A prosecution witness, Musa Sunday, who is testifying against a former governor of Plateau State, Jonah Jang, in an alleged N6.2 billion fraud, on Thursday narrated to a State High Court, in Jos, Plateau State, how his aide conveyed cash to him at the Government House.
Jang and the aide, Yusuf Pam, a cashier at the Office of the Secretary to the State Government, SSG, are accused of colluding to divert state funds to personal use and are standing trial before Justice Daniel Longji.
Sunday, who is testifying as the 11th prosecution witness, while being cross-examined by Mike Ozekhome, SAN, counsel for Jang, gave a vivid description of how Pam, during investigations into the alleged fraud, took him through the hidden back passage through which he usually used to take cash to Jang.
He said: “The new Government House is located at the outskirt of town amidst a lot of buildings. Among the buildings was the office of the SSG of the state where Pam and the EFCC detectives reported their arrival to the SSG.
“From the SSG’s office we were led to the Government Office, the Governor’s office, a storey-building with two doors one at the main entrance and at the back exit.
“There, Pam showed us how he delivered cash in ‘Ghana must go’ bags to the former Governor. He had clearly said and even showed me the back entrances where the cash was stacked and given to the governor.”
While identifying Exhibit P62, a response from the Plateau State House of Assembly dated July 19, 2018 and September 2014, alongside the letter from the EFCC requesting for information, Musa told the court that investigations revealed that memos were written by the Commission of Finance, who was involved in seeking approval for the disbursement of the funds involved in the alleged fraud.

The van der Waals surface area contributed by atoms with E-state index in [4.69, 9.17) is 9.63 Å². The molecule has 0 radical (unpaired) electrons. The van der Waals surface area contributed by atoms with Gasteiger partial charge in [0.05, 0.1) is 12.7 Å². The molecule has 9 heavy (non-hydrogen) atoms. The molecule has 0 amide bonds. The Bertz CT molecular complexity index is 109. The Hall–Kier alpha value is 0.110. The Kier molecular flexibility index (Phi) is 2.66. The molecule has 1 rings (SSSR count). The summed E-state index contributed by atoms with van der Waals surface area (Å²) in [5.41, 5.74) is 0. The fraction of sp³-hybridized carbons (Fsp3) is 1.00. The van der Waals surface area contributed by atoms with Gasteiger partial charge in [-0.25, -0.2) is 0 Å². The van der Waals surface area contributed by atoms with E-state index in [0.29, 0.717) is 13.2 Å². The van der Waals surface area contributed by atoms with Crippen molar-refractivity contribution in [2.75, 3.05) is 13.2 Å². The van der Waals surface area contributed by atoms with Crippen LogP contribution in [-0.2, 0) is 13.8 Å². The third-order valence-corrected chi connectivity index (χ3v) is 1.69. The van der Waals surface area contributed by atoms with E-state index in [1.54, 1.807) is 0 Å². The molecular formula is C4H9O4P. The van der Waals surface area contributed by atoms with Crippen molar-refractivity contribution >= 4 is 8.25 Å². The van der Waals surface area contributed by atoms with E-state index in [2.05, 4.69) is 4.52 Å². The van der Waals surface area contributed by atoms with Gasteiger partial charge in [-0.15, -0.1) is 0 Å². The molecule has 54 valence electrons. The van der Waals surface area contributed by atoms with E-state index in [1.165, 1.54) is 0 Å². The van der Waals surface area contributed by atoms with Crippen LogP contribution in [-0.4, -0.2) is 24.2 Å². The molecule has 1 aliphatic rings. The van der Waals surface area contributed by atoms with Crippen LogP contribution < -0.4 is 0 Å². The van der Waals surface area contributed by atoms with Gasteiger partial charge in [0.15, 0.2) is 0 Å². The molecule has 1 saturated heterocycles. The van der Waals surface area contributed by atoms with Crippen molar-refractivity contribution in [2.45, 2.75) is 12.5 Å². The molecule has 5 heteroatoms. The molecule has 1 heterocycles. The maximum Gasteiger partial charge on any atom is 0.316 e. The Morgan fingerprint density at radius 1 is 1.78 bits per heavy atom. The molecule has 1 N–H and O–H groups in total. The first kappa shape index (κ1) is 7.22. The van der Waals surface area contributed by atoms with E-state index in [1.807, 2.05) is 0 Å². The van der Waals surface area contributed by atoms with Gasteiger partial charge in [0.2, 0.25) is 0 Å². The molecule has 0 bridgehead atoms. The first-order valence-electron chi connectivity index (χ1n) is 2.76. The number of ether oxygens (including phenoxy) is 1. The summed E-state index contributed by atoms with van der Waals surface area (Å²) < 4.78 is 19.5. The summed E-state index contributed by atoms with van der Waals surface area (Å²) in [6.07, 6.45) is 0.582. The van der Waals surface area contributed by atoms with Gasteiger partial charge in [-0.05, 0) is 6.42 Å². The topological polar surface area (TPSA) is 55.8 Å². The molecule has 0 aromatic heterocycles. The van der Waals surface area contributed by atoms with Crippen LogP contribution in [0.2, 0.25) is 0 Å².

“However, the monies were further transferred from Plateau State One account to OSSG account where the second defendant withdrew cash and delivered to the first defendant,” he said.
While trying to infer that the prosecution of Jang was political, Ozekhome questioned the witness, as to why it took four years before the former governor, who contested under the Peoples Political Party, PDP, was arraigned in court.
“Four years later, Jang was charged on April 4, 2018, and don’t you think this has a political undertone?” Ozekhome queried.
“So between 2014 and 2018 when the petition was received and when he was first charged to court, it took four years, don’t you think this has a political undertone?” Ozekhome queried.
Replying, Sunday said: “There are laid down procedures following investigation, the legal team take up the cases and charge them to court. All these processes takes time.”
Under cross-examination, the witness further confirmed that about $100,000 was deposited in a single day into the Standard Chartered Bank.
He said: “On the May 6, 2014 $50,000 cash deposit in tranches of $10,000 five times and on May 7, 2014. Yakubu Jang, son of the first defendant was among the persons who deposited monies into the account.”
The case has been adjourned to September 13, 2019.